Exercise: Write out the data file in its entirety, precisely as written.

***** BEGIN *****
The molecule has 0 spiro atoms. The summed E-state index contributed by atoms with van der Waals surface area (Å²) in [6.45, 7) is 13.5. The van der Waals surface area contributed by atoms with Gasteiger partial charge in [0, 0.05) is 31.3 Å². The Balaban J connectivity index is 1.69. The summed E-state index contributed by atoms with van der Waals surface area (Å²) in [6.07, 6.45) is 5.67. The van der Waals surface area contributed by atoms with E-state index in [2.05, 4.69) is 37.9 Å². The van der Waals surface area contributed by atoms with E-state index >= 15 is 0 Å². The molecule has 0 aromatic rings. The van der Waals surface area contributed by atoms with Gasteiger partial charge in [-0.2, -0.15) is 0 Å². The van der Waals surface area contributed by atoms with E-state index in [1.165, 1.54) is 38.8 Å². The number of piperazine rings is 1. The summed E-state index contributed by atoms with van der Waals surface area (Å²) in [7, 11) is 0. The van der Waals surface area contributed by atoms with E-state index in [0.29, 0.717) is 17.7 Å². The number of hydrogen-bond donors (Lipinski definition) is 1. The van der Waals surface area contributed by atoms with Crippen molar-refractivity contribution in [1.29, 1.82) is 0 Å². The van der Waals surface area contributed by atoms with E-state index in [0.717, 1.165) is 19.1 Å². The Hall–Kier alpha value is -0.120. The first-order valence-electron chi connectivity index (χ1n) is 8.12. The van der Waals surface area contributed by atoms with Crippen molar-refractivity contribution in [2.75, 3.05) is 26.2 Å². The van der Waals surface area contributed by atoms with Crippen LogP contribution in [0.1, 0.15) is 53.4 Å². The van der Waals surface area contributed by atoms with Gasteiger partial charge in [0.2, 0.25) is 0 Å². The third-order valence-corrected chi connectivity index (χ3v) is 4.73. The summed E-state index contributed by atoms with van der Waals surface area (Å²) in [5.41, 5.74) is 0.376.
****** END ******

The molecule has 0 spiro atoms. The summed E-state index contributed by atoms with van der Waals surface area (Å²) in [6.45, 7) is 13.5. The van der Waals surface area contributed by atoms with Gasteiger partial charge in [0, 0.05) is 31.3 Å². The Balaban J connectivity index is 1.69. The summed E-state index contributed by atoms with van der Waals surface area (Å²) in [6.07, 6.45) is 5.67. The van der Waals surface area contributed by atoms with E-state index in [2.05, 4.69) is 37.9 Å². The van der Waals surface area contributed by atoms with E-state index >= 15 is 0 Å². The molecule has 0 aromatic rings. The van der Waals surface area contributed by atoms with Gasteiger partial charge in [-0.2, -0.15) is 0 Å². The van der Waals surface area contributed by atoms with E-state index in [1.165, 1.54) is 38.8 Å². The number of piperazine rings is 1. The summed E-state index contributed by atoms with van der Waals surface area (Å²) in [7, 11) is 0. The van der Waals surface area contributed by atoms with E-state index in [0.29, 0.717) is 17.7 Å². The number of hydrogen-bond donors (Lipinski definition) is 1. The van der Waals surface area contributed by atoms with Crippen molar-refractivity contribution in [1.29, 1.82) is 0 Å². The van der Waals surface area contributed by atoms with E-state index in [0.717, 1.165) is 19.1 Å². The Hall–Kier alpha value is -0.120. The first-order valence-electron chi connectivity index (χ1n) is 8.12. The van der Waals surface area contributed by atoms with Crippen molar-refractivity contribution in [2.75, 3.05) is 26.2 Å². The van der Waals surface area contributed by atoms with Crippen LogP contribution in [0.1, 0.15) is 53.4 Å². The van der Waals surface area contributed by atoms with Gasteiger partial charge in [0.2, 0.25) is 0 Å². The third-order valence-corrected chi connectivity index (χ3v) is 4.73. The summed E-state index contributed by atoms with van der Waals surface area (Å²) in [5.41, 5.74) is 0.376.